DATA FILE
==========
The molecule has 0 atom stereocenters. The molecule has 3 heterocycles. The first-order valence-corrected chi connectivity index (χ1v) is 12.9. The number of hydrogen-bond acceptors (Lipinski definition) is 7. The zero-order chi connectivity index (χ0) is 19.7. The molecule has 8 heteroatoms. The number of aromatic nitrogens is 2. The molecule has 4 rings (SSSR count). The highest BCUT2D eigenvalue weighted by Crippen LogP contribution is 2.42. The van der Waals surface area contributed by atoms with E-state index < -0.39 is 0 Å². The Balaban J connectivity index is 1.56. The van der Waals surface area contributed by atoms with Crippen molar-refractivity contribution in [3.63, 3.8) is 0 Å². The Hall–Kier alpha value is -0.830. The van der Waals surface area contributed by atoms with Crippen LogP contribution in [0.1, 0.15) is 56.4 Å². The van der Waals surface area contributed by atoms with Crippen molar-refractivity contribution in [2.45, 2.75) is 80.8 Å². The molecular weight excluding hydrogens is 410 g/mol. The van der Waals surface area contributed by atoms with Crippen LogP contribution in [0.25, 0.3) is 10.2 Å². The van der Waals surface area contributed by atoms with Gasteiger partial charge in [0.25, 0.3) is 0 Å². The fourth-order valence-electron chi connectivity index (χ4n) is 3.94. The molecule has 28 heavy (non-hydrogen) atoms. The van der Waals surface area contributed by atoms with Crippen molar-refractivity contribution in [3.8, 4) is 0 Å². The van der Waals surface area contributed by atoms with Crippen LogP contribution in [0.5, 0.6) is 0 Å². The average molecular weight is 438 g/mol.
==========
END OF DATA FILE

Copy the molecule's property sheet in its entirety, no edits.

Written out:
The molecule has 0 atom stereocenters. The molecule has 3 heterocycles. The first-order valence-corrected chi connectivity index (χ1v) is 12.9. The number of hydrogen-bond acceptors (Lipinski definition) is 7. The zero-order chi connectivity index (χ0) is 19.7. The molecule has 8 heteroatoms. The number of aromatic nitrogens is 2. The molecule has 4 rings (SSSR count). The highest BCUT2D eigenvalue weighted by Crippen LogP contribution is 2.42. The van der Waals surface area contributed by atoms with E-state index < -0.39 is 0 Å². The Balaban J connectivity index is 1.56. The van der Waals surface area contributed by atoms with Crippen molar-refractivity contribution in [3.63, 3.8) is 0 Å². The Hall–Kier alpha value is -0.830. The van der Waals surface area contributed by atoms with Crippen LogP contribution in [0.1, 0.15) is 56.4 Å². The van der Waals surface area contributed by atoms with Crippen molar-refractivity contribution in [2.45, 2.75) is 80.8 Å². The molecular weight excluding hydrogens is 410 g/mol. The van der Waals surface area contributed by atoms with Crippen LogP contribution in [0.25, 0.3) is 10.2 Å². The van der Waals surface area contributed by atoms with Gasteiger partial charge in [0.25, 0.3) is 0 Å². The fourth-order valence-electron chi connectivity index (χ4n) is 3.94. The molecule has 28 heavy (non-hydrogen) atoms. The van der Waals surface area contributed by atoms with Crippen molar-refractivity contribution in [3.8, 4) is 0 Å². The van der Waals surface area contributed by atoms with Crippen LogP contribution in [0.5, 0.6) is 0 Å². The average molecular weight is 438 g/mol.